14 July 2022

Rain power: reusing harvested rainwater to generate electricity

Wikipedia defines rainwater harvesting as the accumulation and deposition of rainwater for reuse before it reaches the aquifer. It is a source to save water inexpensively as well as to replenish the falling water table.

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Renewable energy surely becoming the preferred method of generating electricity. As the demand for green energy production is arising, experts across the globe have been trying to generate electricity in new ways. Rainwater harvesting can also be a source of non-conventional energy just like solar energy. Producing energy on a small scale can drop costly and environmentally detrimental energy generation methods. There have been numerous attempts to generate electricity using one of the world’s most abundant resources, rain - which may be one of the most effective solutions yet.


Water wheel of energy

The conversion of mechanical energy from flowing water into electrical energy is known as ‘hydropower’ or ‘hydroelectricity’. Hydropower systems provide energy by extracting power from high head water pipes. Using gutters on the roof to funnel, rainwater can be accumulated from the rooftop to a water tank. A gravitation water vortex power plant can be built by integrating a Gravitation water vortex power generator into the water tank. This is a small, inexpensive, easy-to-maintain micro-hydro turbine energy production system that can convert energy from a liquid vortex into electricity. The device is optimal during high rainfall intensities that produce larger flow rates. This technology can be used in locations with limited electricity access, to provide electricity that is sufficient for powering lights and charging batteries.

In a nutshell, the turbine would be placed in the downspout and above the water tank (location can vary depending on the type of turbine used). The stream of rainwater that runoffs from the rooftop rain gutters form a stable line vortex which would strike to make the turbine rotate. Once the water has flowed through the microturbine, it proceeds to tangentially pass through into the storage tank. The water forms a big vortex over the centre bottom of the water tank and the turbine withdraws rotational energy from the vortex, which converts it into electric energy by the generator. For instance, with a roof area of 185 meters squared, and an average rainfall of 43cm, the hydropower system can produce 1.5 kilowatt-hours per year. In comparison to other forms of energy generation, this is actually minimal, however, in the rainy season, the technology can be used to supplement other forms of energy.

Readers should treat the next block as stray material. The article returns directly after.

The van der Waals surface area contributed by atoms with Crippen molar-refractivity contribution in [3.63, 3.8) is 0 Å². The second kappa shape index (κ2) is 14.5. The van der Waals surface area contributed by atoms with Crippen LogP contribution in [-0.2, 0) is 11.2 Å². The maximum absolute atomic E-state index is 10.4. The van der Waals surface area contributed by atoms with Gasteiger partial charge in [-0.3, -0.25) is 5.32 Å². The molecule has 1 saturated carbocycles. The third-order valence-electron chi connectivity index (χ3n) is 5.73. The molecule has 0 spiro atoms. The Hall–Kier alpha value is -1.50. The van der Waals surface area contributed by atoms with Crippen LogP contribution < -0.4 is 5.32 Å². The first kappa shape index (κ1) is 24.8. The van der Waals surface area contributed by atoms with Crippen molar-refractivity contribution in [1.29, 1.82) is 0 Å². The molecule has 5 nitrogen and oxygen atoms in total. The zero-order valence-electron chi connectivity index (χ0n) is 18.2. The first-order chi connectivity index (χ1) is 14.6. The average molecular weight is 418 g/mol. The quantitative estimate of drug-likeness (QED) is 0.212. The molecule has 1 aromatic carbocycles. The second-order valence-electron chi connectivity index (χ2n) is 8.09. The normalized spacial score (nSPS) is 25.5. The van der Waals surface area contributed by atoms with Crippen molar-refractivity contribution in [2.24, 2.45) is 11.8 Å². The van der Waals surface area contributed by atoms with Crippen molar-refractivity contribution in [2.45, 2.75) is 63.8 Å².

Scientists from the City University of Hong Kong have discovered a more efficient method (new but can be scaled up) to convert the gravitational potential energy of rainwater into kinetic energy. We at Orion always excited to educate our customers about these new technologies that will continue to transform the world and improve human welfare.


What the hail?

This new droplet-based electricity generator is a field-effect transistor (FET)-like structure that allows surprisingly high energy-conversion efficiency provides instantaneous power density increased by thousands of times, can reach up to 50.1 W/m2.

Nevertheless, there’s still work to be done to translate these technologies to a practical product that generate continuous energy. for now though, we are on the right path for a more sustainable environment. Orion water tanks are sustainability simplifiers, helping you reduce your ecological footprint by limiting the environmental damage cause buy stormwater runoff, reducing groundwater depletion, and other negative impacts associated with water infrastructure. Read more about our water tanks, learn tips & tricks, and watch videos here.



* A little bit from history - Generating ‘Blue Energy’: Waterpower has been used for thousands of years as a renewable energy source. The ancient Greeks and Romans used water wheels to mill grain and refine wool in clothmaking, and this same principle was used for huge hydroelectric generation projects in the twentieth century.